After 4 years and nearly 200 podcast episodes, here’s 10 tips for creating online in 2022
Permanently moved is a personal podcast 301 seconds in length, written and recorded by @thejaymo
10 Tips For Creating Online
Episode 200 is on the horizon. Just 4 more weeks. Yikes.
I recently had the pleasure of speaking to a Discord community full of 20 something creative artists, writers, musicians, etc. Called ‘No Notes’ the guest must speak off the cuff about their work and life for 40mins.
I started at the beginning. Family, Church, Tolkien, Warhammer, RPGs, DIY Punk, Zine making, Magic, University, Meditation. I spoke about the things I’ve done, Geekzine, various Bands, Stacktivism, Solarpunk, The Thought Menu, jobs, life, living arrangements, learning to write. I’ll admit, it was much harder than I thought it was going to be.
During the Q+A we discussed strategies for being a creative online in 2022. I thought I’d write that conversation up.
Here’s 10 bits of advice for creative people after 4 years of work and nearly 200 podcast episodes:
1. Avoid platforms that privilege the present
It is preferable to work in persistent digital mediums.
The rise of newsletters, podcasts, video essays and the rss revival speaks to this trend.
The half life of a tweet is 30mins.
It is always now on social media.
One of the most read things I’ve ever written was posted the day after the 2019 election.
I wrote that people should stop posting Twitter threads and ‘For the Love of Blarg, Start a Blog’.
That post is still getting views.
How many insightful Twitter threads from that morning after are still being read in 2022?
2. Find a Safe Platform
Develop a safe and secure platform from which to work.
Own your data.
If you must use an intermediary or 3rd party. Choose platforms with strong values.
Use open protocols where possible.
Keep backups both on and offline.
Document your work, keep notes.
Be prepared to lose everything and to reconstruct your digital life at least once.
Myspace may happen to you at any time.
3. Find Rhythm
Engage with the algorithm on your own terms.
If there is no longer a sense of linear time online, create rhythm.
If you make, create, produce creative work online then publish with a pulse.
Post content in persistent mediums with solid cadence and regularity.
Post monthly, post weekly; whatever works for you.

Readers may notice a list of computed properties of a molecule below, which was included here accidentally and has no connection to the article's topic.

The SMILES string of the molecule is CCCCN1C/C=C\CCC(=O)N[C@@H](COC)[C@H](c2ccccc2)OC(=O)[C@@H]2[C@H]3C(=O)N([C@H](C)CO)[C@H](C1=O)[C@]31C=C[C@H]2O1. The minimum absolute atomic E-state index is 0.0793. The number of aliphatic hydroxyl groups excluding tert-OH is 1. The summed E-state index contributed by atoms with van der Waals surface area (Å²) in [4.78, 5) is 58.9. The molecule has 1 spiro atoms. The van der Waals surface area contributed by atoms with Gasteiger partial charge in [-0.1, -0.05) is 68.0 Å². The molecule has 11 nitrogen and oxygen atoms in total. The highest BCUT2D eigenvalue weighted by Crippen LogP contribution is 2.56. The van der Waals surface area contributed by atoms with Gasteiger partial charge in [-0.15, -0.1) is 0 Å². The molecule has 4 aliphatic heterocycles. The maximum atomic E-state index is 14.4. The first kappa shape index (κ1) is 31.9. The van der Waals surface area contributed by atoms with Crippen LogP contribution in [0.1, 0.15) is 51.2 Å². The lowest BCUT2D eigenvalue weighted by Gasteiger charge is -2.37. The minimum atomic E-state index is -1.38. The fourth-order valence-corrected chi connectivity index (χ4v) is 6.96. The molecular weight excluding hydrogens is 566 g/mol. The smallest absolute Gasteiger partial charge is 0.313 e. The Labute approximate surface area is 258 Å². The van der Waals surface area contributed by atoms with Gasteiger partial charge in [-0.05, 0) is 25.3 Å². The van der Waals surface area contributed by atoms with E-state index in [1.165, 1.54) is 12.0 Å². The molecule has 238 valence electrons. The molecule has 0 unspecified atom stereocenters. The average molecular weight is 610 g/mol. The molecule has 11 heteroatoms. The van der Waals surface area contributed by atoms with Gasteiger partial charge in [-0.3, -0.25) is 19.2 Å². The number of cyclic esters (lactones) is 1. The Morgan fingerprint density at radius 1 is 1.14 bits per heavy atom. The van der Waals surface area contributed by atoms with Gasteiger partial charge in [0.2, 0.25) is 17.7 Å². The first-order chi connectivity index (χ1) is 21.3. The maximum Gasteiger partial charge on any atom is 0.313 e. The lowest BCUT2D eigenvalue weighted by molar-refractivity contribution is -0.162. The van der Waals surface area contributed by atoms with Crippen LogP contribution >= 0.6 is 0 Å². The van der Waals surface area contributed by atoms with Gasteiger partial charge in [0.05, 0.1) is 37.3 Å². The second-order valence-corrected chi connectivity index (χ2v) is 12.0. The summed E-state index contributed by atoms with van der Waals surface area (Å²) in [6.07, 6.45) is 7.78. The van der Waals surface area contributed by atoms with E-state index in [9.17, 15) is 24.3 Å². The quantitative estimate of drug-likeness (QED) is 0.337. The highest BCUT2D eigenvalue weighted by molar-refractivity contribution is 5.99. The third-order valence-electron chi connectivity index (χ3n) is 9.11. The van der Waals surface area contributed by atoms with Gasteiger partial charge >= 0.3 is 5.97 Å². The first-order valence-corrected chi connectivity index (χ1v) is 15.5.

Once you make a start, persist. Commit.
4. Abandon Ship
Life and circumstances may change at any time.
If the context changes, abandon ship.
The sea is so very big, and your boat is so very very small.
5. The Body of Work Is the Work of Body
Persistent work, created with rhythm results in an accumulation of creativity.
The demonstration of effort, the work of the body, becomes practice.
Every episode of this podcast, all 16 hours of script, would fit into just 4800 tweets.
This episode alone is only 24 tweets in length.
What is the best use of your effort, time and attention?
4800 tweets is 22 tweets a day for 7 months.
What tells a more satisfying story?
A body of work or shouting into the void for half a year?
Promoting that work, and telling that story after the fact, does not diminish the integrity with which it was made
6. Be Generous
Social media in all its forms, for various reasons, encourages us to create atomic items of creative work.
Or rather, it encourages us to think about the things we create as content.
The result is work divorced from context.
At the beginning of every single URL is HTTP. Hypertext Transfer Protocol.
Extensive cross-referencing between related sections of text and other material is literally what the web is for.
As Mat Dryhurst continually reminds us, the meaning of protocol is not just a system of rules. It also means procedure or set of behaviours.
The behaviour we should all model on the web and in our lives is generosity.
Link to your own writing and link liberally to others.
Every page should feel like wikipedia.
A Retweet is not a social act.
7. Be Playful
Do whatever the hell you want on the Internet.
Do it under your own name, do it under an alias.
Especially do these things if you have never done them before.
Don’t stop at just one. Make another.
It doesn’t matter if nobody saw it. Statistics are a trap.
If you enjoyed making it, make another.
8. Start a diary
Write a diary every day.
Get those words, thoughts, and feelings out.
You’ll find that once you’re done, there’s plenty more to come.
9. There’s a Book in You
It might not be a good one.
But do a NaNoWriMo.
Discover graft, not craft.
The script above is the original script written for the episode. It may differ from what ended up in the edit.
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